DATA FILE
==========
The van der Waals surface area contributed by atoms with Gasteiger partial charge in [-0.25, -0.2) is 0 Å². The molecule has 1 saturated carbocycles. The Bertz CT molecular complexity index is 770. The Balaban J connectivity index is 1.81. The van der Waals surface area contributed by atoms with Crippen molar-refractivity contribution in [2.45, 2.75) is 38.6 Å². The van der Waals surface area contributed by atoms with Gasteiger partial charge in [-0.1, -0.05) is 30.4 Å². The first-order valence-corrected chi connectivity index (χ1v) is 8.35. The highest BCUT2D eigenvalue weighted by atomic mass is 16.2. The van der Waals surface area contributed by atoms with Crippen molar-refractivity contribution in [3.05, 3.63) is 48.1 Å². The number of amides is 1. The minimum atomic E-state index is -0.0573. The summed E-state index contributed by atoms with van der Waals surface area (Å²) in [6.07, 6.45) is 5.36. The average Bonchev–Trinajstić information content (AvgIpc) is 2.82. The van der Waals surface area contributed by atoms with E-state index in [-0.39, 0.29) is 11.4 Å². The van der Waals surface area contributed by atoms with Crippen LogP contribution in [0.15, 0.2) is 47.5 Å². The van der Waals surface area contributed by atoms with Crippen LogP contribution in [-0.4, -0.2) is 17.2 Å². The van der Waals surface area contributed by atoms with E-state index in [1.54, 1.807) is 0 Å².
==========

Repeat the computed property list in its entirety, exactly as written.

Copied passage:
The van der Waals surface area contributed by atoms with Gasteiger partial charge in [-0.25, -0.2) is 0 Å². The molecule has 1 saturated carbocycles. The Bertz CT molecular complexity index is 770. The Balaban J connectivity index is 1.81. The van der Waals surface area contributed by atoms with Crippen molar-refractivity contribution in [2.45, 2.75) is 38.6 Å². The van der Waals surface area contributed by atoms with Gasteiger partial charge in [-0.1, -0.05) is 30.4 Å². The first-order valence-corrected chi connectivity index (χ1v) is 8.35. The highest BCUT2D eigenvalue weighted by atomic mass is 16.2. The van der Waals surface area contributed by atoms with Crippen molar-refractivity contribution in [3.05, 3.63) is 48.1 Å². The number of amides is 1. The minimum atomic E-state index is -0.0573. The summed E-state index contributed by atoms with van der Waals surface area (Å²) in [6.07, 6.45) is 5.36. The average Bonchev–Trinajstić information content (AvgIpc) is 2.82. The van der Waals surface area contributed by atoms with E-state index in [-0.39, 0.29) is 11.4 Å². The van der Waals surface area contributed by atoms with Crippen LogP contribution in [0.15, 0.2) is 47.5 Å². The van der Waals surface area contributed by atoms with Crippen LogP contribution in [-0.4, -0.2) is 17.2 Å². The van der Waals surface area contributed by atoms with E-state index in [1.54, 1.807) is 0 Å².